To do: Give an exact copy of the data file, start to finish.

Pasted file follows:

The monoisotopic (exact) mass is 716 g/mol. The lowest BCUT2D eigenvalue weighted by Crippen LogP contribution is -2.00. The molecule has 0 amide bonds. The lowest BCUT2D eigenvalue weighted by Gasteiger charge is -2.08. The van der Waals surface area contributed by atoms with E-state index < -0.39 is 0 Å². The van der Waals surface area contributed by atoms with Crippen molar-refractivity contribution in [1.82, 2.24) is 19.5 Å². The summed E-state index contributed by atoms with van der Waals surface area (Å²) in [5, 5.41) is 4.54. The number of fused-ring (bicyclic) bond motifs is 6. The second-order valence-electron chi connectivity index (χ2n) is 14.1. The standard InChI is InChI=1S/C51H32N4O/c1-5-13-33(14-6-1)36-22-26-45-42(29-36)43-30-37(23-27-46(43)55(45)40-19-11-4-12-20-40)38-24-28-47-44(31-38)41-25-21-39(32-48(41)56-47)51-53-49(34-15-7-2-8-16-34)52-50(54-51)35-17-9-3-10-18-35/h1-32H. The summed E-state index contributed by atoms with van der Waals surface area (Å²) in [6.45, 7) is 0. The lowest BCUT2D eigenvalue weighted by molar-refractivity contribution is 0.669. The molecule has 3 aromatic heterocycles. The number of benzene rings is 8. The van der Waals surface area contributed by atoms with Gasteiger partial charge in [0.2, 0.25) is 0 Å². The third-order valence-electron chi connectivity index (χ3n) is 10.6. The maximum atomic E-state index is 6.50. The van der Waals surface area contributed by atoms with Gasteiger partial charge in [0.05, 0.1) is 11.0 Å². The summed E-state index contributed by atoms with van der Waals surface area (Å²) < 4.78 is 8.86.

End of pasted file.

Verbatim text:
The monoisotopic (exact) mass is 716 g/mol. The lowest BCUT2D eigenvalue weighted by Crippen LogP contribution is -2.00. The molecule has 0 amide bonds. The lowest BCUT2D eigenvalue weighted by Gasteiger charge is -2.08. The van der Waals surface area contributed by atoms with E-state index < -0.39 is 0 Å². The van der Waals surface area contributed by atoms with Crippen molar-refractivity contribution in [1.82, 2.24) is 19.5 Å². The summed E-state index contributed by atoms with van der Waals surface area (Å²) in [5, 5.41) is 4.54. The number of fused-ring (bicyclic) bond motifs is 6. The second-order valence-electron chi connectivity index (χ2n) is 14.1. The standard InChI is InChI=1S/C51H32N4O/c1-5-13-33(14-6-1)36-22-26-45-42(29-36)43-30-37(23-27-46(43)55(45)40-19-11-4-12-20-40)38-24-28-47-44(31-38)41-25-21-39(32-48(41)56-47)51-53-49(34-15-7-2-8-16-34)52-50(54-51)35-17-9-3-10-18-35/h1-32H. The summed E-state index contributed by atoms with van der Waals surface area (Å²) in [6.45, 7) is 0. The lowest BCUT2D eigenvalue weighted by molar-refractivity contribution is 0.669. The molecule has 3 aromatic heterocycles. The number of benzene rings is 8. The van der Waals surface area contributed by atoms with Gasteiger partial charge in [0.2, 0.25) is 0 Å². The third-order valence-electron chi connectivity index (χ3n) is 10.6. The maximum atomic E-state index is 6.50. The van der Waals surface area contributed by atoms with Gasteiger partial charge in [0.05, 0.1) is 11.0 Å². The summed E-state index contributed by atoms with van der Waals surface area (Å²) < 4.78 is 8.86.